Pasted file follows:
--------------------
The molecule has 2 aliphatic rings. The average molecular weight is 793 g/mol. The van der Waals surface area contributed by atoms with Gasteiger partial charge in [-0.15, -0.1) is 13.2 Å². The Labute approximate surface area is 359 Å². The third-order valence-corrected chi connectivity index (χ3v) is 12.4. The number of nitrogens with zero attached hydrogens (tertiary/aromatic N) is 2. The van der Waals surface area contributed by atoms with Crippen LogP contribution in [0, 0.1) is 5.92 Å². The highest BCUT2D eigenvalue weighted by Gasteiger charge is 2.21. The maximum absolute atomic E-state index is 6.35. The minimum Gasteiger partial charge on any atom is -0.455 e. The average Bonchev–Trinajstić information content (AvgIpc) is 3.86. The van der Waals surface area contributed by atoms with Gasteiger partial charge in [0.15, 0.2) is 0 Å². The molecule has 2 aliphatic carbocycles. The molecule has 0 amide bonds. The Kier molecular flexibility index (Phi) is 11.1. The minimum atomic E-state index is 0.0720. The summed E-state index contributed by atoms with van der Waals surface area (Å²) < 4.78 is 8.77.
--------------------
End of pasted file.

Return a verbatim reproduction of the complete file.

The molecule has 2 aliphatic rings. The average molecular weight is 793 g/mol. The van der Waals surface area contributed by atoms with Gasteiger partial charge in [-0.15, -0.1) is 13.2 Å². The Labute approximate surface area is 359 Å². The third-order valence-corrected chi connectivity index (χ3v) is 12.4. The number of nitrogens with zero attached hydrogens (tertiary/aromatic N) is 2. The van der Waals surface area contributed by atoms with Crippen LogP contribution in [0, 0.1) is 5.92 Å². The highest BCUT2D eigenvalue weighted by Gasteiger charge is 2.21. The maximum absolute atomic E-state index is 6.35. The minimum Gasteiger partial charge on any atom is -0.455 e. The average Bonchev–Trinajstić information content (AvgIpc) is 3.86. The van der Waals surface area contributed by atoms with Gasteiger partial charge in [0.15, 0.2) is 0 Å². The molecule has 2 aliphatic carbocycles. The molecule has 0 amide bonds. The Kier molecular flexibility index (Phi) is 11.1. The minimum atomic E-state index is 0.0720. The summed E-state index contributed by atoms with van der Waals surface area (Å²) < 4.78 is 8.77.